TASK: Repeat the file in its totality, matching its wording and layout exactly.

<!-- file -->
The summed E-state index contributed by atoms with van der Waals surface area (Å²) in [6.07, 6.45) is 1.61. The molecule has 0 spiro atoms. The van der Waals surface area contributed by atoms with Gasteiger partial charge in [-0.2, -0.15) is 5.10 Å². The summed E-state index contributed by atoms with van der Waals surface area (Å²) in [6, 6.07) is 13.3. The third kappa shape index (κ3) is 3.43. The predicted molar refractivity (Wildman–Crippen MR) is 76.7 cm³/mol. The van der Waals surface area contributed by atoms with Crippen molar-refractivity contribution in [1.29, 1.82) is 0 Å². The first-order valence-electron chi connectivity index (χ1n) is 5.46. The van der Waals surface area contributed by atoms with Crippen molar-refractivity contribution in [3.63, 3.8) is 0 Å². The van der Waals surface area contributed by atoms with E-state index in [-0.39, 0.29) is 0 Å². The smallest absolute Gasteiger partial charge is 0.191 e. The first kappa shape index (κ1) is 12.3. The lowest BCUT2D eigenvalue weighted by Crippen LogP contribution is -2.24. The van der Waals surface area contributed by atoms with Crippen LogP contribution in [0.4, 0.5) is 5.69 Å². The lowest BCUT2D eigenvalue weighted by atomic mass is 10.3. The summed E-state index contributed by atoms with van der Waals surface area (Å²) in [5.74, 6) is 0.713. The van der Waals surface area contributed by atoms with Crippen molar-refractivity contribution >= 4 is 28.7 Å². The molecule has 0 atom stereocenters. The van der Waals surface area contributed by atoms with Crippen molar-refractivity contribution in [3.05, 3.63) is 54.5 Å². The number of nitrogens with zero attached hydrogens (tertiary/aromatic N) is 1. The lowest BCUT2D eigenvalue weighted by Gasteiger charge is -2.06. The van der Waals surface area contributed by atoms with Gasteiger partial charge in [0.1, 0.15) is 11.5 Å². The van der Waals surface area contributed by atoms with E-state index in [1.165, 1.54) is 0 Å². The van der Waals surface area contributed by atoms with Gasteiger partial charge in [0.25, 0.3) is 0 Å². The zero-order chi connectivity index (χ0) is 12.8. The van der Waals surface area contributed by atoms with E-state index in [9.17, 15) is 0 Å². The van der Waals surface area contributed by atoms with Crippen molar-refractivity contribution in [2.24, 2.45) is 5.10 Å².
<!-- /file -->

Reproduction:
The summed E-state index contributed by atoms with van der Waals surface area (Å²) in [6.07, 6.45) is 1.61. The molecule has 0 spiro atoms. The van der Waals surface area contributed by atoms with Gasteiger partial charge in [-0.2, -0.15) is 5.10 Å². The summed E-state index contributed by atoms with van der Waals surface area (Å²) in [6, 6.07) is 13.3. The third kappa shape index (κ3) is 3.43. The predicted molar refractivity (Wildman–Crippen MR) is 76.7 cm³/mol. The van der Waals surface area contributed by atoms with Crippen molar-refractivity contribution in [1.29, 1.82) is 0 Å². The first-order valence-electron chi connectivity index (χ1n) is 5.46. The van der Waals surface area contributed by atoms with Crippen molar-refractivity contribution in [3.63, 3.8) is 0 Å². The van der Waals surface area contributed by atoms with E-state index in [-0.39, 0.29) is 0 Å². The smallest absolute Gasteiger partial charge is 0.191 e. The first kappa shape index (κ1) is 12.3. The lowest BCUT2D eigenvalue weighted by Crippen LogP contribution is -2.24. The van der Waals surface area contributed by atoms with Crippen LogP contribution in [0.4, 0.5) is 5.69 Å². The lowest BCUT2D eigenvalue weighted by atomic mass is 10.3. The summed E-state index contributed by atoms with van der Waals surface area (Å²) in [5.74, 6) is 0.713. The van der Waals surface area contributed by atoms with Crippen molar-refractivity contribution >= 4 is 28.7 Å². The molecule has 0 atom stereocenters. The van der Waals surface area contributed by atoms with Crippen molar-refractivity contribution in [3.05, 3.63) is 54.5 Å². The number of nitrogens with zero attached hydrogens (tertiary/aromatic N) is 1. The lowest BCUT2D eigenvalue weighted by Gasteiger charge is -2.06. The van der Waals surface area contributed by atoms with Gasteiger partial charge in [0.1, 0.15) is 11.5 Å². The van der Waals surface area contributed by atoms with E-state index in [1.165, 1.54) is 0 Å². The van der Waals surface area contributed by atoms with Gasteiger partial charge in [0.25, 0.3) is 0 Å². The zero-order chi connectivity index (χ0) is 12.8. The van der Waals surface area contributed by atoms with E-state index in [9.17, 15) is 0 Å². The van der Waals surface area contributed by atoms with Crippen molar-refractivity contribution in [2.24, 2.45) is 5.10 Å².